Sunday, April 12, 2015

Exploring St. Maarten

A couple of months ago, I was fortunate enough to have a business trip to St. Maarten, a small island in the Caribbean. It was formerly split into two territories, the Dutch side and the French side, but it’s now one nation. However, it still retains some of this division culturally. I so very much wanted Nick to come along so we could enjoy the island together, but we just couldn’t make it work (especially since we have a big trip planned in June). I had told him I would put my “bird blinders” on so that I wouldn’t be tempted to set my eyes upon the cool birds there without him. Nick of course said no way and that I should have fun and take advantage of this great opportunity, which meant enjoying the birds, too. I just wouldn’t count any new birds on my official life list since we don’t count a life bird until we both see it.

St. Maarten airport is known for having a very short runway, and tourists enjoy watching the planes coming in close, as well as feeling the blast from the planes when taking off. 

So with Nick’s “blessing” and my binoculars and camera, I decided that I would try to look at as many birds as I could within the constraints of the trip. Most of my days would be in meetings, but any free time I had early in the morning and in the late afternoon, I would check out the birds around the hotel. I figured that the island being small, there was bound to be plenty of birds everywhere, and I was right! The hotel grounds were full of Bananquits and Carib Grackles (“lifer”). The grackles were EVERYWHERE I went on the island, and constantly singing and trilling all day long. There would be no way that bird blinders would have worked with these guys. And like any grackle, they relished in the scraps that would fall from the tables of the outdoor restaurants at the hotel.

The Bananaquits were also very vocal. These guys are so cute and spunky. We had seen them when we visited Puerto Rico a few years ago, so it was not a new species, but so cool to see them again. I love the pop of bright yellow of their underparts, and I got good looks at their red gapes as they sang. I also stumbled upon a couple of what I surmise were Bananaquit nests woven into some flower bushes around the hotel.

Another bird staple around the hotel were Ruddy Turnstones. These were definitely not new birds for
me, but it was so nice to see them again. Having moved from the east coast to the west coast, we swapped these birds for their darker cousins, Black Turnstones. The Ruddy Turnstones seemed to be residents to the hotel, very comfortable with people being very nearby. This was great for me to allow me to get some really great shots of them.

A nice look at the ruddy feathers starting to come in

The turnstones would often hang out at the rocks on the shore just in front of the hotel. I was happy to see that they were also often accompanied by lovely Sally Lightfoot Crabs (what a fun name!). They had a common purpose in picking off yummy tidbits off of the rocks.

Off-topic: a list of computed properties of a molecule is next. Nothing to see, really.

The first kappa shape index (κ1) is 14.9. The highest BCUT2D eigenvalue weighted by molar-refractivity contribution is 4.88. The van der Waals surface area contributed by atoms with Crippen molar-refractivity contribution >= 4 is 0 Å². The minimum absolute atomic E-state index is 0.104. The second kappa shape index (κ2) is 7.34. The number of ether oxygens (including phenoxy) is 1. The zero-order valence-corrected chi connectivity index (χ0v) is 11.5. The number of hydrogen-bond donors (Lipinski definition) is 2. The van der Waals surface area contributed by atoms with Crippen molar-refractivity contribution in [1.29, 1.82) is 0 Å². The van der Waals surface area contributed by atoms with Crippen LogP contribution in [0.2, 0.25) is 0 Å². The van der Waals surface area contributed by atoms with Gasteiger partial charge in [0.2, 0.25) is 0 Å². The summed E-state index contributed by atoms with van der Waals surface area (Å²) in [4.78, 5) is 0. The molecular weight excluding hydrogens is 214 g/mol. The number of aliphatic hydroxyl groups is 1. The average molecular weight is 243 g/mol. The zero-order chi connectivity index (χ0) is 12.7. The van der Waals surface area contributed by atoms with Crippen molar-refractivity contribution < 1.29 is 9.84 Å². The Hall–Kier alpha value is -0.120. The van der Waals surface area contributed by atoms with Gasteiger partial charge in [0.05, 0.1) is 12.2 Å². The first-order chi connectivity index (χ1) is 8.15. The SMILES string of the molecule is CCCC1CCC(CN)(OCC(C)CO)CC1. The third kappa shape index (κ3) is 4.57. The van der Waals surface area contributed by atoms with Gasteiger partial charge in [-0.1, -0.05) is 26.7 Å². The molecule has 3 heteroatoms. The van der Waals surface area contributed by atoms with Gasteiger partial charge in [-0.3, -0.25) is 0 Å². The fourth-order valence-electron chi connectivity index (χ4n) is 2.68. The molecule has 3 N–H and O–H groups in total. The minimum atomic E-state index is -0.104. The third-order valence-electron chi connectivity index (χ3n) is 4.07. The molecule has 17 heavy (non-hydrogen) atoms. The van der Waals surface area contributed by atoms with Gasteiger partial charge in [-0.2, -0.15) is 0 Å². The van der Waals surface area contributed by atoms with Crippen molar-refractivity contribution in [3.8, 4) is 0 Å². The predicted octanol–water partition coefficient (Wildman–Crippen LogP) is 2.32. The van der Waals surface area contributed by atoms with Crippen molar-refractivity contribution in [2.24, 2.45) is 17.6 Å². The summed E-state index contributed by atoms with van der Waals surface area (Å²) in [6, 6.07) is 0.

I was totally stoked about seeing Brown Boobies on this trip. The Brown Booby was again not new, but it was a recent addition to our life list. I could not have asked for better views of this amazing bird! The day I came into town was a free day to allow for travel, so the first thing I did after my 15 hour redeye flight was head to the shore, and lo and behold, there was an immature Brown Booby flying within yards of me! I would see one every day of the trip, including a nice adult. I couldn’t believe how close he was swooping by swimmers in the water, gliding just within a few feet of them.

Other familiar faces that popped up on the hotel grounds were Eurasian Collared Doves and Zenaida Doves (another bird we saw in Puerto Rico). Even the EUCDs seemed lovelier on St. Maarten. Maybe it was all the sunshine. They seemed to be embracing the relaxed island life just fine.

Zenaida Dove

Luckily, I wasn’t just confined to the hotel and meeting rooms. On our last full day of the trip, we were treated with a bus tour of the island and then had some free time. One stop was in Marigot, on the French side, and a group of us hiked up to the fort there. I had great views of the island as well as views of a group of some Magnificent Frigatebirds, one of my favorites and most missed birds of our Florida days! I’m glad to know that the island loves them as well – there was a statue with some Mag Frigs by the waterfront. 

I call this my "Les Miserables" photo

The glorious silhouette of a Magnificent Frigatebird looking like a funky spaceship

On this free day, I also had some time to explore some other critters on the island, including the Anguilla Bank Anole (life lizard), Vitellius Skipper (life butterfly), and Cassius Blue. Oh, and I can’t forget the critter that I heard every night but couldn’t see – the sweet little Coqui Antillano frog. They make such a delightful sound at night and could just sing me to sleep.

My absolute most favorite bird and animal of the trip was the Antillean Crested Hummingbird. This is one badass bird, rocking a punk mowhawk. He was such a quick little guy like most hummers, so I never got great shots of him, but I’m just happy I got any photos!

I’m so glad I was able to take this trip and soak in the sun, sand, and all of the beautiful flora and fauna that a Caribbean island offers. I really wished Nick could have been there with me. I guess we’ll just have to go to the Caribbean together another time so we can check off those new island birds I saw.

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